Even in parties in which she was forced to participate she dressed with simplicity and was very reserved; her style, gentleness and religiosity imposed themselves at court to the point that Ernest Renan, an infidel and enemy of Christ, said: “Clotilde is a saint of the race of St. Louis of France.” Emperor Napoleon III, whom she affectionately called ‘Dad’, esteemed her deeply and deemed her “a most affectionate daughter.”

On 2 September 1870, as the Prussians defeated the French army at Sedan, the Napoleonic dynasty was dethroned and misadventures began also for Clotilde’s family; but she faced them with a strong and courageous heart.

And their daughter, Maria Letizia Bonaparte, Duchess of Aosta.

In August 1870, even her father, Vittorio Emanuele II advised her to return to Turin, but she declined responding that the good of her husband, children, and France, would not allow it.

However, as the Prussians invaded Paris, on 5 September she had to depart and became the last person to leave the city. She did so with the dignity of a queen and not as a fugitive, and sought refuge in the castle of Prangins on Lake Geneva, Switzerland.

There her inner spirituality manifested itself even more and, still in her thirties, she offered herself to God as a victim: “From now on, my life will be a complete immolation of body, heart, feelings and everything for Thy love, o Jesus … I will be happy to be Thy victim, o my Jesus, if Thou be so pleased.”

Her husband, Jerome Bonaparte, left her alone in Prangins and returned to Paris, with an eye to recover his throne and have fun; he ignored his family.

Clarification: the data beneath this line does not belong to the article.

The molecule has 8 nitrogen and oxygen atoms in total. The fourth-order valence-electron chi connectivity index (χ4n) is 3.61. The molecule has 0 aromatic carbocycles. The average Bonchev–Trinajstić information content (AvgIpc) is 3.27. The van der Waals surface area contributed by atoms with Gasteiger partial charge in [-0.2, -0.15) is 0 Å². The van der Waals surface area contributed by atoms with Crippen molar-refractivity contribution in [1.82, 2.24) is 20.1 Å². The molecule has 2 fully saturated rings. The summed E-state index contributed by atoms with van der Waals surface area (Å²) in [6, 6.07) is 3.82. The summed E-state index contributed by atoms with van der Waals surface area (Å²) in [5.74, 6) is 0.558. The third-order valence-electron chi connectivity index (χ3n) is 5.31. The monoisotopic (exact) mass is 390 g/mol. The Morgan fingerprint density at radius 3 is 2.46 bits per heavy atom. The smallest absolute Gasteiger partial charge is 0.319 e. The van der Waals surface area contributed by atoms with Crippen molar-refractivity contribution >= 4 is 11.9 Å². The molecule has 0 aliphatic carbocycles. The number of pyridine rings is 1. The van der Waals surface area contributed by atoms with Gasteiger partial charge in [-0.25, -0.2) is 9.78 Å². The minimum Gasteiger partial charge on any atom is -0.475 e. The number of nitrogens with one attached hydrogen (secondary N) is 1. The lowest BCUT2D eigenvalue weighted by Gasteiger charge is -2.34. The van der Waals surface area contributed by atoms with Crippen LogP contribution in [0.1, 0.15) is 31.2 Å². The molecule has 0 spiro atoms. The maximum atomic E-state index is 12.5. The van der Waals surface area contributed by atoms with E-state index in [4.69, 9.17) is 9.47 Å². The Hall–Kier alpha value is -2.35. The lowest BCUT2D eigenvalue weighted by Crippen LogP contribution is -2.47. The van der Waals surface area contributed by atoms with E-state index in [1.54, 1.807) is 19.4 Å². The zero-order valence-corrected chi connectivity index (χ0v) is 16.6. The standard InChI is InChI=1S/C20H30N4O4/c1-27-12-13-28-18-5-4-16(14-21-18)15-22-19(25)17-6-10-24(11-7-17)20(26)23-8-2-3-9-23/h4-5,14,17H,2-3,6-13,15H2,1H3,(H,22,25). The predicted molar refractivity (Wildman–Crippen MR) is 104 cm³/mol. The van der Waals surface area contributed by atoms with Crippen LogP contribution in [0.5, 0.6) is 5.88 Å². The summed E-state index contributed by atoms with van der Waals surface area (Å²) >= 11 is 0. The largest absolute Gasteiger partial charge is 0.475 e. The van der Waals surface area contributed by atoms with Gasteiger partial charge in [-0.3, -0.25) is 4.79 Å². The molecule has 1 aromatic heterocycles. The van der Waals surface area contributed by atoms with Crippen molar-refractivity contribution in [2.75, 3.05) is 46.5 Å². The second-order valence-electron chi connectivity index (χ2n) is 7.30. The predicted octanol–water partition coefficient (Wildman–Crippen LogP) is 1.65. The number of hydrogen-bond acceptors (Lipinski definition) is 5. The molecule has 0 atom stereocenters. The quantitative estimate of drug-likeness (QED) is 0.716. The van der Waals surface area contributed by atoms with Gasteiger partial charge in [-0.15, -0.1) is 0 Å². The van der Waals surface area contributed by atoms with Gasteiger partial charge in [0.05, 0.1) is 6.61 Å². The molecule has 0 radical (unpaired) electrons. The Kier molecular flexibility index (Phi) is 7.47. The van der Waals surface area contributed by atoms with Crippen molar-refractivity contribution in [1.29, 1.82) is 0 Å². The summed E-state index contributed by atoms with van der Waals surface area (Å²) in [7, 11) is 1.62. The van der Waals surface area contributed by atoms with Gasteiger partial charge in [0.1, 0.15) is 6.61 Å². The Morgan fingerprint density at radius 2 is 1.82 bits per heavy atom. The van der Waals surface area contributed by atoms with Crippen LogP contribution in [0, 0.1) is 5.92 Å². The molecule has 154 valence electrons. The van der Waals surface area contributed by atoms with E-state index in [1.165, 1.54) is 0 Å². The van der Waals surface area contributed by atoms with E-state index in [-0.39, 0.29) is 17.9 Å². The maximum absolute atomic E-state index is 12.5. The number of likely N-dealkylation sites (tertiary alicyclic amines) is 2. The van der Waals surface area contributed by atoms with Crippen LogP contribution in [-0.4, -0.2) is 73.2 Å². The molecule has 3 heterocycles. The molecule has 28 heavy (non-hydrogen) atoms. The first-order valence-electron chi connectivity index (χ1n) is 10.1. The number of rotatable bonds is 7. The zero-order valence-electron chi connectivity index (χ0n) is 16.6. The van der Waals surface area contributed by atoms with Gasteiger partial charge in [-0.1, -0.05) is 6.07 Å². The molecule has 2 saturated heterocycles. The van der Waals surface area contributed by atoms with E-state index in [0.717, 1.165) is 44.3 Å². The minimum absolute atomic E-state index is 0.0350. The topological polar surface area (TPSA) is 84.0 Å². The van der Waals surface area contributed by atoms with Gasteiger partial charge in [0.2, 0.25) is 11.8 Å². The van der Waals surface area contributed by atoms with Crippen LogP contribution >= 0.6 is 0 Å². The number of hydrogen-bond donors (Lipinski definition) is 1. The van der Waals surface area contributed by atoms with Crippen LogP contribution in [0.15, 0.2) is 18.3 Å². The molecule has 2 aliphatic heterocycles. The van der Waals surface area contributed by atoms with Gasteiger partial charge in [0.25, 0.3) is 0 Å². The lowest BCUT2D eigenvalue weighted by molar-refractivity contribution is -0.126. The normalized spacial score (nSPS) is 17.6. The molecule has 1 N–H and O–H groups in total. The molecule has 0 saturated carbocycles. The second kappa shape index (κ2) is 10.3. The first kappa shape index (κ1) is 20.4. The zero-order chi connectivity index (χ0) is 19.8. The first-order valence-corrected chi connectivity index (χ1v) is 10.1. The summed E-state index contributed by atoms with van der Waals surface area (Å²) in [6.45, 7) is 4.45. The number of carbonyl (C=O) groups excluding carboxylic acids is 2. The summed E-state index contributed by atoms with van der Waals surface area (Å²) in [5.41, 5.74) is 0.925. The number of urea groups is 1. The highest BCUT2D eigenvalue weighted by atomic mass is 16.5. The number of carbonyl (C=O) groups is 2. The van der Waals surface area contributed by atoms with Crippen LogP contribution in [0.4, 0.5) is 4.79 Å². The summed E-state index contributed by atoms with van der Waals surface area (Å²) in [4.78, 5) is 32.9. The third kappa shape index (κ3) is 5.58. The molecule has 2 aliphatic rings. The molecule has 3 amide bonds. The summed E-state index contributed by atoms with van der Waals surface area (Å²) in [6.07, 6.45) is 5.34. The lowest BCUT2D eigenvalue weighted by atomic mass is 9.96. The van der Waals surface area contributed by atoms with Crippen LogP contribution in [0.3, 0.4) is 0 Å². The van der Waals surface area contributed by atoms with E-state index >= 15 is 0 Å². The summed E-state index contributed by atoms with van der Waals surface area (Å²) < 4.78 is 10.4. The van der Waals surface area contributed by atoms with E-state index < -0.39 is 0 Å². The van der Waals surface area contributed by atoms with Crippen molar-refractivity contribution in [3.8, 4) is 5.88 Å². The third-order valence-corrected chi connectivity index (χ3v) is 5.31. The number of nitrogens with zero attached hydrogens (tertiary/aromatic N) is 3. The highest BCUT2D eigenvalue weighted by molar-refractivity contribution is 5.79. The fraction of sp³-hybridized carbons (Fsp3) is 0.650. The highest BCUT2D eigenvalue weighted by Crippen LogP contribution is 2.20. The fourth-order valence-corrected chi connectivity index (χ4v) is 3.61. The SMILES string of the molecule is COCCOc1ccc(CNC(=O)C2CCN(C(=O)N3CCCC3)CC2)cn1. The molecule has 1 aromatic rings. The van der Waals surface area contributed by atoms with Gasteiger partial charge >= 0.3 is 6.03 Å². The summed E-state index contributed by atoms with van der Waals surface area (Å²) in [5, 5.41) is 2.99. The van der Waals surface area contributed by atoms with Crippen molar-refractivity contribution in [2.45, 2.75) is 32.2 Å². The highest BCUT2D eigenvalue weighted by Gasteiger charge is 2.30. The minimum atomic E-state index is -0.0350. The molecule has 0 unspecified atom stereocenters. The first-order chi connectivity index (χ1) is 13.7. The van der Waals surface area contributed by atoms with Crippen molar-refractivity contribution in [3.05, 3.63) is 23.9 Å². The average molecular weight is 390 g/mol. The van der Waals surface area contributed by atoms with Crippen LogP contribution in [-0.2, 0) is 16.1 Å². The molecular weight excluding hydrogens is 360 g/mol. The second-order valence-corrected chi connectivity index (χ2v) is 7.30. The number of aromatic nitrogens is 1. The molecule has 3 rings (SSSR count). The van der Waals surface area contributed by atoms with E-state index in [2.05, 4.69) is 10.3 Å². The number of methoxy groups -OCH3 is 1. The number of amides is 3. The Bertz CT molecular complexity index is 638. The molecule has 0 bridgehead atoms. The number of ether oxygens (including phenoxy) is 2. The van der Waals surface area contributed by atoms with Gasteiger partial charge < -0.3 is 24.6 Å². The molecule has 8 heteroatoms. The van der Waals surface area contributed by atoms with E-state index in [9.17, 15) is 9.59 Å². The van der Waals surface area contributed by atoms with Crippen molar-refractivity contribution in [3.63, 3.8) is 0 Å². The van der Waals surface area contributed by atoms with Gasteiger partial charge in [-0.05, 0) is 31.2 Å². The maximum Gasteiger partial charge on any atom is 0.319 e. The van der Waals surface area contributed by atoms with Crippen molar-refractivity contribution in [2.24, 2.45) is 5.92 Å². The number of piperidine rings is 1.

Maria Clotilde suffered greatly because of that, a situation exacerbated by the lack of attending Mass and receiving Communion. Only on Sundays could she travel to Nyon, a neighboring city, to attend Mass. There she met Dominican Father Hyacinth Cormier (1832-1916), today a Blessed, who became her new spiritual director. That meeting gave rise to her joining the Dominican Third Order under the name ‘Sister Catherine of the Sacred Heart’, while remaining in the world and devoted to her family.

After much prayer and taking counsel with Father Cormier, she finally decided to separate amicably from her husband, with whom she remained on good terms, so much so that in 1891 she went to Rome, where he was dying, to comfort him and have the consolation of seeing him die as a Christian.
In 1878, she left Switzerland and returned to the castle of her ancestors in Moncalieri, Italy, where she spent the rest of her life.

She lived as a nun in the world, with daily Mass and Communion, saying the whole Rosary to Our Lady, and showing extreme love and charity for children, the poor, the sick, mothers of families, and helping priests, always present at every charitable initiative.
While still living, she was already called “the saint of Moncalieri.” She backed and supported nascent works of many great saints from Turin at the time such as Don Bosco, Don Murialdo, Don Cottolengo, canons Luigi and Giovanni Boccardo, etc. She personally gave catechism classes at her home in Moncalieri, preparing children for the First Communion.

A faithful daughter of the Church, she wrote the King her father a strong note of protest when she learned that laws suppressing religious orders, approved in Piedmont in 1854, would be applied to the whole new Kingdom of Italy. Without fearing the widespread Freemasonry, she wrote, “The last day will come for all, and then things will be seen clearly. Dad, do not prepare painful and terrible remorse for yourself.”

She became a true mystic who lived off Jesus in silence and recollection while making Him known to all. When her brother, King Umberto I, was assassinated in Monza on 29 July 1900, the Crown Prince, Vittorio Emanuele III asked Aunt Clotilde for prayers and help.

She died in Moncalieri, aged 68, on 25 June 1911, and after a solemn funeral at Turin’s “Great Mother of God” Church she was buried in the Basilica of Superga.

A model for both the powerful and humble, the cause for her beatification was introduced on 10 July 1942.